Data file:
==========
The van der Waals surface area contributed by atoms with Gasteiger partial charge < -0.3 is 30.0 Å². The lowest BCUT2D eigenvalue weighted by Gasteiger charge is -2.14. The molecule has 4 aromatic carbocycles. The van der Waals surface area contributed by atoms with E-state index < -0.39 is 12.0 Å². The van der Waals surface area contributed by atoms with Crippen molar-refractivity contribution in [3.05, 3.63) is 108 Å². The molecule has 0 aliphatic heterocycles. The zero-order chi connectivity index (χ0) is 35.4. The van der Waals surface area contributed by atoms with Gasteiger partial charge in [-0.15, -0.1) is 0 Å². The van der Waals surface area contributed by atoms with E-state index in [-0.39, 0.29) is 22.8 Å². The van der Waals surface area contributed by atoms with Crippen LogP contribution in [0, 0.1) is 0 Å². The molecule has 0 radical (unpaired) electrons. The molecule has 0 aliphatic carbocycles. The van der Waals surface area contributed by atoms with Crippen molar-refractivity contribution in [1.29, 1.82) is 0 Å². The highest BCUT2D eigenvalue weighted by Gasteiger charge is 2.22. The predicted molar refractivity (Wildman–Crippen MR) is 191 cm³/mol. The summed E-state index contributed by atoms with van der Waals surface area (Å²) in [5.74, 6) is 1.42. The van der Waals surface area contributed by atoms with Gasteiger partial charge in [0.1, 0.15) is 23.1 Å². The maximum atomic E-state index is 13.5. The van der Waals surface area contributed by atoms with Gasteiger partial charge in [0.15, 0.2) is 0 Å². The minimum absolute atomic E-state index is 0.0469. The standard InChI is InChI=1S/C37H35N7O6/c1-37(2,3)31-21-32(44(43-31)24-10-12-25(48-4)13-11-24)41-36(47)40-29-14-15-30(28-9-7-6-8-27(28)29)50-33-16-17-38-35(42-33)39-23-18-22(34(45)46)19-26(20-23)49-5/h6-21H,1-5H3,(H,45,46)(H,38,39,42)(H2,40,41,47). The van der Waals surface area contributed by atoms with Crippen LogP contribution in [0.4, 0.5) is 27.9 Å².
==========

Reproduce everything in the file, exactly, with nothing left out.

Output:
The van der Waals surface area contributed by atoms with Gasteiger partial charge < -0.3 is 30.0 Å². The lowest BCUT2D eigenvalue weighted by Gasteiger charge is -2.14. The molecule has 4 aromatic carbocycles. The van der Waals surface area contributed by atoms with E-state index < -0.39 is 12.0 Å². The van der Waals surface area contributed by atoms with Crippen molar-refractivity contribution in [3.05, 3.63) is 108 Å². The molecule has 0 aliphatic heterocycles. The zero-order chi connectivity index (χ0) is 35.4. The van der Waals surface area contributed by atoms with Gasteiger partial charge in [-0.15, -0.1) is 0 Å². The van der Waals surface area contributed by atoms with E-state index in [-0.39, 0.29) is 22.8 Å². The van der Waals surface area contributed by atoms with Crippen LogP contribution in [0, 0.1) is 0 Å². The molecule has 0 radical (unpaired) electrons. The molecule has 0 aliphatic carbocycles. The van der Waals surface area contributed by atoms with Crippen molar-refractivity contribution in [1.29, 1.82) is 0 Å². The highest BCUT2D eigenvalue weighted by Gasteiger charge is 2.22. The predicted molar refractivity (Wildman–Crippen MR) is 191 cm³/mol. The summed E-state index contributed by atoms with van der Waals surface area (Å²) in [5.74, 6) is 1.42. The van der Waals surface area contributed by atoms with Gasteiger partial charge in [0.1, 0.15) is 23.1 Å². The maximum atomic E-state index is 13.5. The van der Waals surface area contributed by atoms with Gasteiger partial charge in [0.15, 0.2) is 0 Å². The minimum absolute atomic E-state index is 0.0469. The standard InChI is InChI=1S/C37H35N7O6/c1-37(2,3)31-21-32(44(43-31)24-10-12-25(48-4)13-11-24)41-36(47)40-29-14-15-30(28-9-7-6-8-27(28)29)50-33-16-17-38-35(42-33)39-23-18-22(34(45)46)19-26(20-23)49-5/h6-21H,1-5H3,(H,45,46)(H,38,39,42)(H2,40,41,47). The van der Waals surface area contributed by atoms with Crippen LogP contribution in [0.4, 0.5) is 27.9 Å².